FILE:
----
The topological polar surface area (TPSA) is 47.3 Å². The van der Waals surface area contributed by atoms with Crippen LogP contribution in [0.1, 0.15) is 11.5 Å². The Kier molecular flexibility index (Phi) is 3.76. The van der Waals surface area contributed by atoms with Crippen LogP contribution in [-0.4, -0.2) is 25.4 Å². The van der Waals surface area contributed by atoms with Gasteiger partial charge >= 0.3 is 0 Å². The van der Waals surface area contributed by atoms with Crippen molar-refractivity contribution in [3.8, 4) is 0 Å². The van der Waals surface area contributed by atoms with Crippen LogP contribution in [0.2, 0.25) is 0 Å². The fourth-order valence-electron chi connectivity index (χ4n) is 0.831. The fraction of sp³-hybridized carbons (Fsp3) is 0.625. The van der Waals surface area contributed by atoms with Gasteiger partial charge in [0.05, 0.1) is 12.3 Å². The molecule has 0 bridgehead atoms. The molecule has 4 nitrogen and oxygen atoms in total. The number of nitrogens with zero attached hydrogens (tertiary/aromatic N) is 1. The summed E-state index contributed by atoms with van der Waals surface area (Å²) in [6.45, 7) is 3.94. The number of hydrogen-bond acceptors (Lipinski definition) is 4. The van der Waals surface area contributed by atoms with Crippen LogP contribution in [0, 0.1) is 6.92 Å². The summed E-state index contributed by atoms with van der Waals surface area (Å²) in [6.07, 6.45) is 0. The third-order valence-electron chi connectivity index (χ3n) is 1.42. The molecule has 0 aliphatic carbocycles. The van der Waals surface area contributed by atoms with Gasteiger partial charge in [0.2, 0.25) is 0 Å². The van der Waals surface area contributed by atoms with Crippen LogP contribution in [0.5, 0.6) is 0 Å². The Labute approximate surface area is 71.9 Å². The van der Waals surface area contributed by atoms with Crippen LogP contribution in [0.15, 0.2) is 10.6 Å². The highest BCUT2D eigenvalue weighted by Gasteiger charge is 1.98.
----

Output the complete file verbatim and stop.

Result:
The topological polar surface area (TPSA) is 47.3 Å². The van der Waals surface area contributed by atoms with Crippen LogP contribution in [0.1, 0.15) is 11.5 Å². The Kier molecular flexibility index (Phi) is 3.76. The van der Waals surface area contributed by atoms with Crippen LogP contribution in [-0.4, -0.2) is 25.4 Å². The van der Waals surface area contributed by atoms with Gasteiger partial charge >= 0.3 is 0 Å². The van der Waals surface area contributed by atoms with Crippen molar-refractivity contribution in [3.8, 4) is 0 Å². The van der Waals surface area contributed by atoms with Crippen LogP contribution in [0.2, 0.25) is 0 Å². The fourth-order valence-electron chi connectivity index (χ4n) is 0.831. The fraction of sp³-hybridized carbons (Fsp3) is 0.625. The van der Waals surface area contributed by atoms with Gasteiger partial charge in [0.05, 0.1) is 12.3 Å². The molecule has 0 bridgehead atoms. The molecule has 4 nitrogen and oxygen atoms in total. The number of nitrogens with zero attached hydrogens (tertiary/aromatic N) is 1. The summed E-state index contributed by atoms with van der Waals surface area (Å²) in [6.45, 7) is 3.94. The number of hydrogen-bond acceptors (Lipinski definition) is 4. The van der Waals surface area contributed by atoms with Crippen LogP contribution in [0, 0.1) is 6.92 Å². The summed E-state index contributed by atoms with van der Waals surface area (Å²) in [6.07, 6.45) is 0. The third-order valence-electron chi connectivity index (χ3n) is 1.42. The molecule has 0 aliphatic carbocycles. The van der Waals surface area contributed by atoms with Gasteiger partial charge in [0.2, 0.25) is 0 Å². The van der Waals surface area contributed by atoms with Crippen LogP contribution in [0.5, 0.6) is 0 Å². The Labute approximate surface area is 71.9 Å². The van der Waals surface area contributed by atoms with Crippen LogP contribution in [0.15, 0.2) is 10.6 Å². The highest BCUT2D eigenvalue weighted by Gasteiger charge is 1.98.